Saying he was going to next mention “the most senior member of the United States Senate,” Sen. Patrick LeahyPatrick Joseph LeahySenate GOP faces post-Trump spending brawl Senate Democrats call on Biden to restore oversight of semiautomatic and sniper rifle exports Bottom line MORE, Rubenstein quipped that the Vermont Democrat might not get the same enthusiastic reception as Pelosi.

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At the top of the show — which will air Dec. 15 on CBS — host LL Cool J shared a message, saying the 2019 honorees use their art “to remind us that as a nation we need to stick together.”

It was a similar call for unity that the “Mama Said Knock You Out” rapper had told ITK on the red carpet ahead of the black-tie event.

“One hundred, 200, 300 years from now, we want our future generations to actually have a country,” the actor, a 2017 Honors recipient, said of the current political climate. “So while we disagree, we have to disagree in a way that’s going to set us up to have a future.”

“I get all of the strife and the tension,” the performer continued. “But at the same time, we got to think about the big picture. If I go in your house right now, and me and a guy I know, we get into a huge fight and a big rumble, we’re going to tear all the furniture in your house.”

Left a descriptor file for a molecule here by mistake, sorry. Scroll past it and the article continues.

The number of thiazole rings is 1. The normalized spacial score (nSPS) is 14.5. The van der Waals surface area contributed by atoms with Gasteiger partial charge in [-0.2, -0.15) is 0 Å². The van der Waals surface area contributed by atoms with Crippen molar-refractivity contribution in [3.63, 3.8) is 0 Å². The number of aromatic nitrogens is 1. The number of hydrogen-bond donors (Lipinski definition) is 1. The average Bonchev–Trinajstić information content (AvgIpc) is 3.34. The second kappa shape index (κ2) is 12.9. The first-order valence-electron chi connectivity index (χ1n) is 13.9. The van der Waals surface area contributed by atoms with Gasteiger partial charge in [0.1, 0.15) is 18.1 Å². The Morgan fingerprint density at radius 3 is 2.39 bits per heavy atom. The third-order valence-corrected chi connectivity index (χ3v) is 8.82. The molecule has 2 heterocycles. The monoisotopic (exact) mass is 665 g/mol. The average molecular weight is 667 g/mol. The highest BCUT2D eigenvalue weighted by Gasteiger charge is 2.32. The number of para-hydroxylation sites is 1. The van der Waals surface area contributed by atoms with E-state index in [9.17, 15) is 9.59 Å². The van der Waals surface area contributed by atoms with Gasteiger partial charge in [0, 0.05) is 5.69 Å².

“The coffee table’s going to be banged over, couches going to be turned over, tables going to be turned over because we didn’t resolve our differences properly. And look what it does to the house. So a house soon divided will fall, right?”

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When a reporter noted Trump’s absence to “Lincoln” actress Field — who in 2016 said she didn’t understand why people had voted for the New York developer-turned-politician — she replied she “wouldn’t be” at the gala if he had attended.

“I’m very closely watching everything,” Field told ITK of the 2020 field of White House contenders. “Like many people, I haven’t landed yet. But I’m applauding almost everyone.”

Asked about Trump’s chances of winning reelection next year, the Academy Award winner responded, “I couldn’t possibly know. All I know is I’m going to be one of the people working as hard as I can do — as we all should be, whatever your beliefs are — working as hard as you can to get people to the polls, to make sure voting is fair, to fight for the things you believe in.”

Buzz about 2020 took a lighter — and tastier — turn as Cookie Monster made his way down the press line ahead of the Honors ceremony.

What would the chocolate chip–loving “Sesame Street” star’s platform be if he were to make a White House bid?

“Me have no desire to run for president. That not in me game plan at all,” Cookie Monster stated matter-of-factly.